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Alberta oil companies plan to work closely with Rachel Notley, CAPP says

Alberta’s energy sector will form a new committee to work closely with Rachel Notley and her NDP government, says the Canadian Association of Petroleum Producers.

Group will form new committee to work with premier-designate and new government

CAPP plans to form an industry group to work with premier-designate Rachel Notley and her new government. (CBC)

Alberta's energy sector will form a new committee to work closely with Rachel Notley and her NDP government, says the Canadian Association of Petroleum Producers.

"Albertans voted for change and we are prepared to work with the new government to explore and embrace the best change possible," CAPP president Tim McMillan said in a news release.

"CAPP will form an industry group to work with premier-elect Rachel Notley and her team on priorities to make the industry stronger, because a strong oil and gas industry makes for a strong Alberta."

McMillan said the industry and the new NDP government share many common interests.

"The best way to protect jobs and investment is through improved market access - building new pipeline, rail and marine transportation infrastructure," he said. "Improved market access and fiscal strength will allow Canada to reap the benefits of helping meet global energy needs through safe, responsible development and delivery of its natural resources."

"Building strong relationships and working productively with industry is a priority for the premier-designate," said Cheryl Oates, spokeswoman for Notley. "And she's looking forward to doing that in a number of capacities, including working with industry groups."

Northern Gateway 'not right decision:' Notley

But Notley seems to have already ruled out Enbridge's proposed Northern Gateway pipeline, which would carry Alberta oil to the West Coast.

In a recent interview, she told the Calgary Herald that Northern Gateway is "not the right decision."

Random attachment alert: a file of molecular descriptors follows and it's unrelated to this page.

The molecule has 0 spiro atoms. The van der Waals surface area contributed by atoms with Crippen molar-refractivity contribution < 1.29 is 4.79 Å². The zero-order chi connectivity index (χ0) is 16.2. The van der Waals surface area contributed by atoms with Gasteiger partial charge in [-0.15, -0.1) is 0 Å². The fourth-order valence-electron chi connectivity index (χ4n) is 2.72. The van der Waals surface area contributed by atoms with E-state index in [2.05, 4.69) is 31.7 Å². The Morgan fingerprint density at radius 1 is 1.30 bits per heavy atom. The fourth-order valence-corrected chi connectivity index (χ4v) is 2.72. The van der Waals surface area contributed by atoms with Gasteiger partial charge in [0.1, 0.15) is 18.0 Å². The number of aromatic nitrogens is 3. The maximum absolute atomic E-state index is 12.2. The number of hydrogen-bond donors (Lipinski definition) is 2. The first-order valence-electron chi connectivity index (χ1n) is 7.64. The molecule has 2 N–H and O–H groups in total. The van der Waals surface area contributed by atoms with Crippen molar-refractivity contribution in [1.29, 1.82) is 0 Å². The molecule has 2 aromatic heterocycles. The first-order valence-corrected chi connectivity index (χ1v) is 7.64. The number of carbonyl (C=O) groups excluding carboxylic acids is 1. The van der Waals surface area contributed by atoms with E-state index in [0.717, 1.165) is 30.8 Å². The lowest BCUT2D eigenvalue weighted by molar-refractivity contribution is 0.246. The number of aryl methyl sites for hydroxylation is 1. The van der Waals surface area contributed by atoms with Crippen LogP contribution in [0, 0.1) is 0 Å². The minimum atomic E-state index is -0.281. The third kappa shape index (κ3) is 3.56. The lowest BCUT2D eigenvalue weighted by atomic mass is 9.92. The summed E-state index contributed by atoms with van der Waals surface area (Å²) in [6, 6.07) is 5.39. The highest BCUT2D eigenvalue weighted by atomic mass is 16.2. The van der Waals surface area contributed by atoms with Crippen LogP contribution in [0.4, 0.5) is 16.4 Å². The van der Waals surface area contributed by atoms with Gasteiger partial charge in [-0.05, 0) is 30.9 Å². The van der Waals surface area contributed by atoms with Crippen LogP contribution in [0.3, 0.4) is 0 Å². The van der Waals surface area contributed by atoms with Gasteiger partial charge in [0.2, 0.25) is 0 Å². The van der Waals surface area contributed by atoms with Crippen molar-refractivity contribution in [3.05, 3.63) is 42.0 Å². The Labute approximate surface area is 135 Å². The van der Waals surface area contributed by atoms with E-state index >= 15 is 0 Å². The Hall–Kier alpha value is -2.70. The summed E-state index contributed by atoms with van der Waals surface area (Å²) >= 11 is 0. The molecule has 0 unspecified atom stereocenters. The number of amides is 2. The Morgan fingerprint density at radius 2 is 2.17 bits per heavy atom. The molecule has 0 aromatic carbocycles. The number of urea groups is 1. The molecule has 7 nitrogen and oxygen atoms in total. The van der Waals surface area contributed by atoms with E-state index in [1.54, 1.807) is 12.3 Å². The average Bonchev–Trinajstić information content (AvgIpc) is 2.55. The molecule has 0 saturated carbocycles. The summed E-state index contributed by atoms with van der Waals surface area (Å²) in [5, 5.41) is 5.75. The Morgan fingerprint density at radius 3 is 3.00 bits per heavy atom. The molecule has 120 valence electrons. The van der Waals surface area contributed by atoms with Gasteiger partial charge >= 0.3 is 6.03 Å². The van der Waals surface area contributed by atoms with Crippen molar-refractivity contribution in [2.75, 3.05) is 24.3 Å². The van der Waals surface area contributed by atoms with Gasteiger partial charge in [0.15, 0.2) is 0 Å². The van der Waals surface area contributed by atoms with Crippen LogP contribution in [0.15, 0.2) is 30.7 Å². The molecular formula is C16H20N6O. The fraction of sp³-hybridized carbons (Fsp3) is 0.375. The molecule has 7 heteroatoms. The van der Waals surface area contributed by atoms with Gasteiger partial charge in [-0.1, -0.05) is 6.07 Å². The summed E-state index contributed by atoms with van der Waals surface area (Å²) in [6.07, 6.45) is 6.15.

"I think there's just too much environmental sensitivity there and I think there's genuine concerns by the indigenous communities," she said. "But I think from an environmental point of view, it's a problem and I think B.C.'s made itself very clear on that."

And in the run-up to the May 5 election, Notley said she saw merit in the proposed expansion of the Kinder Morgan TransMountain pipeline and in the Energy East pipeline to carry oil to New Brunswick.

During a televised leaders' debate in late April, Notley said she would let the Keystone XL pipeline debate play itself out in the United States. That proposed pipeline would take oil from Alberta to refineries and ports on the Gulf Coast.

McMillan said a 50-per-cent drop in global oil prices since last summer has had an impact on the industry across the country.

Oil-and-gas industry capital investment is forecast to be down $23 billion, he said. Companies have already announced more than 4,500 layoffs, with an additional 23,000 jobs lost as a result of lower drilling activity.

"To grow the oil and gas industry - creating more jobs and increasing public revenues to improve our quality of life - we must continue to keep Alberta and all of Canada attractive for oil and gas investment," McMillan said.

CAPP member companies produce about 90 per cent of Canada's natural gas and crude oil.

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